- Agronomic: general hay and forage crops
- Crop Production: conservation tillage
- Production Systems: general crop production
The project team wanted to reduce tillage across fields so that it becomes a cost-efficient practice.
Randy Hines operates a furrow-irrigated farm in western Colorado near Delta on heavy tight clay soil. His primary crops are corn, pinto beans, alfalfa and some vegetables. Furrow irrigation requires a clean surface, which has meant plowing under the corn stalks for rotations that follow corn. As an alternative to plowing, Hines proposed to build a tillage tool that will incorporate corn stalks into a 60-inch bed, at the same time ripping so he can irrigate every other 30-inch row.
He hopes to show how reduced tillage can replace the moldboard plow by reducing erosion from irrigation and wind, which will promote a healthy and sustainable farming environment. While the high residues present a challenge, Hines says he believes it will work and will be applicable to all types of crops grown in the area.
The trial showed that minimum tillage can be used successfully with crops and soils in western Colorado.
The tillage tool was assembled using a heavy tool bar and carrier on which to attach the ripper bedders. Rotary tines on another toolbar were specially designed to windrow the stalks into the 60-inch beds.
In 2000, the fields were disked twice then marked out with the ripper-bedder. Fertilizer was applied at the same time. The rotary tines were then used to windrow the stalks, and the corn was planted. Hines says the bedder was built to combine tillage operations, and it did, cutting in half the number of trips across the field before planting. A few uneven beds in a few fields resulted in poor population stands, but the overall corn crop progressed well.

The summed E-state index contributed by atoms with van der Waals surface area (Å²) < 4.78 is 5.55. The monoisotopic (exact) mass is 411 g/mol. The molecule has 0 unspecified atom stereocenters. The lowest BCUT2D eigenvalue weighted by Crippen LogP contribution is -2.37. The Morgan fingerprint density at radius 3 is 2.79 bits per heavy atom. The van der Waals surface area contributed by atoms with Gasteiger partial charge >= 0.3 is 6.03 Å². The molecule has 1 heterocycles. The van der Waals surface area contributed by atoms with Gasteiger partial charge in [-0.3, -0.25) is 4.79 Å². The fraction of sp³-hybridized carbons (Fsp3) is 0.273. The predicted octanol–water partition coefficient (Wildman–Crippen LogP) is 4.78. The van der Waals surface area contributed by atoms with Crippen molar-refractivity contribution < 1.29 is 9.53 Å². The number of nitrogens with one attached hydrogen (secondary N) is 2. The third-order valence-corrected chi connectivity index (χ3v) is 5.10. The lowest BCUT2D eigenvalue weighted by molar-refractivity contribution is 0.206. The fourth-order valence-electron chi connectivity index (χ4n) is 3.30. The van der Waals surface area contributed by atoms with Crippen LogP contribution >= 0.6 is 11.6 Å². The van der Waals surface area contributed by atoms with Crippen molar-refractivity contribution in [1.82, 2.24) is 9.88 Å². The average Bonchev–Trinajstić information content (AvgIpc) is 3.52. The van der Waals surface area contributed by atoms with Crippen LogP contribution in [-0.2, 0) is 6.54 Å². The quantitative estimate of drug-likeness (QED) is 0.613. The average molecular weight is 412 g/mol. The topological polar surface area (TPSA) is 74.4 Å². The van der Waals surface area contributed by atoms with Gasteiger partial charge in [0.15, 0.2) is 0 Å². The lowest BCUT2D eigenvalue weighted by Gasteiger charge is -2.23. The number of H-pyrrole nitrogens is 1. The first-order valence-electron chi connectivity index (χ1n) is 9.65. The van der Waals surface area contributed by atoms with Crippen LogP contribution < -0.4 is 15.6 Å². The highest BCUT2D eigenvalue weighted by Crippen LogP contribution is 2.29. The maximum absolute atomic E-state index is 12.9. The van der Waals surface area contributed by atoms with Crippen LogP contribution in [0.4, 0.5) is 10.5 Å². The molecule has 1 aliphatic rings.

Hines added PAM to the irrigation water in some test strips and noticed reduced sediment washing down the furrows, although the PAM did not greatly influence erosion control. On the other hand, he saved two irrigations on fields under minimum tillage compared with the plowed fields.
“The increase of the organic matter content of the soil has a positive impact on the water-holding capacity of the soil,” he says.
Splitting nitrogen applications seemed to work best. When all of the nitrogen was applied at planting, there wasn’t enough to carry the crop to summer’s end. That may have resulted from excess residue in the furrow, which slowed the water advance, resulting in deep percolation and leaching of nitrogen below the root zone. Or, speculates Hines, it could have been an application problem.